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Last year, 13 Reasons Why debuted on Netflix and soared in the ratings before many parents and teachers had even heard of it. It felt like every middle and high school student watched it, even many elementary students tuned in.  The show chronicled the story of a 17-year-old girl who takes her own life. She leaves behind a series of 13 audiotapes naming the people who contributed to her suicide.  Parents, teachers, and even members of student services were not prepared to answer all of the questions and concerns generated by the show.  In our district, counseling departments saw a sharp increase in the number of suicidal threats by students at all grade levels.

Netflix has announced the upcoming release of Season 2 of 13 Reasons Why.  Although Netflix has not given a formal release date, promotional information seems to suggest it could be soon. As parents and guardians decide whether to allow their children to watch it, this information sheet (13 Reasons Why Information) from the National Association of School Psychologists (NASP) has some important information and recommendations to consider. In the WS/FCS, school counselors, psychologists, and social workers are also available to help parents and guardians with additional concerns.   
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How many times have you told your child to "calm down?" This article provides a breakdown of specific activities that can help your child calm down based on their age.  Psychotherapist Amy Morin, who has a new book out called 13 Things Mentally Strong Parents Don't Do, says that children need to be able to control their tempers in order to succeed in life.  Being able to deal with stress, anger, frustration and anxiety requires a specific set of skills.  Not all children just inherently "know" these skills; sometimes we have to directly teach our children how to calm down.   Morin shares some visualization tactics in her book to help children learn to regulate their own emotions.  Here are some examples:


Preschool: "Stop and Smell the Pizza" teaches young children that slow, deep breaths can relax the body and reduce anger.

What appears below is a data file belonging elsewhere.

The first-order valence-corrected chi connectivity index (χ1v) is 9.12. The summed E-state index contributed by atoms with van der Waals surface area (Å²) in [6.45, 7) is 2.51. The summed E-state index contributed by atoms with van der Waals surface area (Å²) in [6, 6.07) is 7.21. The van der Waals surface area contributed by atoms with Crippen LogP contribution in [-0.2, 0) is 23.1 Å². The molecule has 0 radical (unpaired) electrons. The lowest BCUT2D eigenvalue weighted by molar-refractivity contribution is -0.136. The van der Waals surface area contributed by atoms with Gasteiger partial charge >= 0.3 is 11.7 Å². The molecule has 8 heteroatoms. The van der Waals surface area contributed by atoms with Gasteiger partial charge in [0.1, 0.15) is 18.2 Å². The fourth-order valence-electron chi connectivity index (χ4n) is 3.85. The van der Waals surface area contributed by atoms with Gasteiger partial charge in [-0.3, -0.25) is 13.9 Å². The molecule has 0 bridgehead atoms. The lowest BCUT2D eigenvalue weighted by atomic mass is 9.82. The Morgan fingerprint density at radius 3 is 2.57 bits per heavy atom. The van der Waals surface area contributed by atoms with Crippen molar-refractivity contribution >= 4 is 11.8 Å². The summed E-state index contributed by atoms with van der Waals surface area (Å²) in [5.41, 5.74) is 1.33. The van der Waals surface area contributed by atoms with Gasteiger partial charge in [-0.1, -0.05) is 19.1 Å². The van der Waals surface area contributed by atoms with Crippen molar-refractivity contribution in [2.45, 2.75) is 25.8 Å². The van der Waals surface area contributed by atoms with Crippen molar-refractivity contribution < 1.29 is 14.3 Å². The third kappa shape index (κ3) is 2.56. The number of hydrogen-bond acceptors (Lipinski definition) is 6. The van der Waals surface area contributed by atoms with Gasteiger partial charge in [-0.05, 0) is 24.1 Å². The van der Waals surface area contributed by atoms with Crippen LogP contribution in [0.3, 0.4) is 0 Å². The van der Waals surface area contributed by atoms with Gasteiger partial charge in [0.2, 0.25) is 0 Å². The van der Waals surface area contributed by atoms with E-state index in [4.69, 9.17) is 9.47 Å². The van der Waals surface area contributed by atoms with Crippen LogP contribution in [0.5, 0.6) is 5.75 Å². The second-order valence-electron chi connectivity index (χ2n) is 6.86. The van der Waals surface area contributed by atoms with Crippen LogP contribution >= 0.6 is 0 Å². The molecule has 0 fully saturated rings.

School Age: "Change the Channel" provides a task for children to keep their hands busy and also provides a "brain switch," or shift in focus.  Morin notes that this should only be used when children are feeling stuck or if their emotions are becoming destructive.


Teens: "Lengthen the Fuse" identifies things that could help your teen handle stress in a healthy way.

And - if some of these appeal to our readers - there's absolutely no reason that adults can't implement these strategies for themselves!  :)
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I've been a school psychologist for many years now.  In my early years, I remember watching the news about Columbine and trying to figure out how I would help the students at my schools cope with their feelings when the violence made no sense to me. After all of these years, I continue to struggle with this dilemma. Although recent news has brought more of these unspeakable acts to our attention, I also realize that many children are struggling to deal with serious trauma in their own lives. Many of these children are quite young and have not had the opportunity to learn skills to help them cope. Enter Sesame Street.  Sesame Workshop, the program's nonprofit educational division, saw that children needed these strategies to help them deal with unexpected stressful events, such as divorce, abuse, and natural disasters.  The videos teach children how to express emotion and reduce the stress they feel.  They also come with a learning guide to help adults know how to respond and support children. To learn more about these videos, visit Sesame Street Videos
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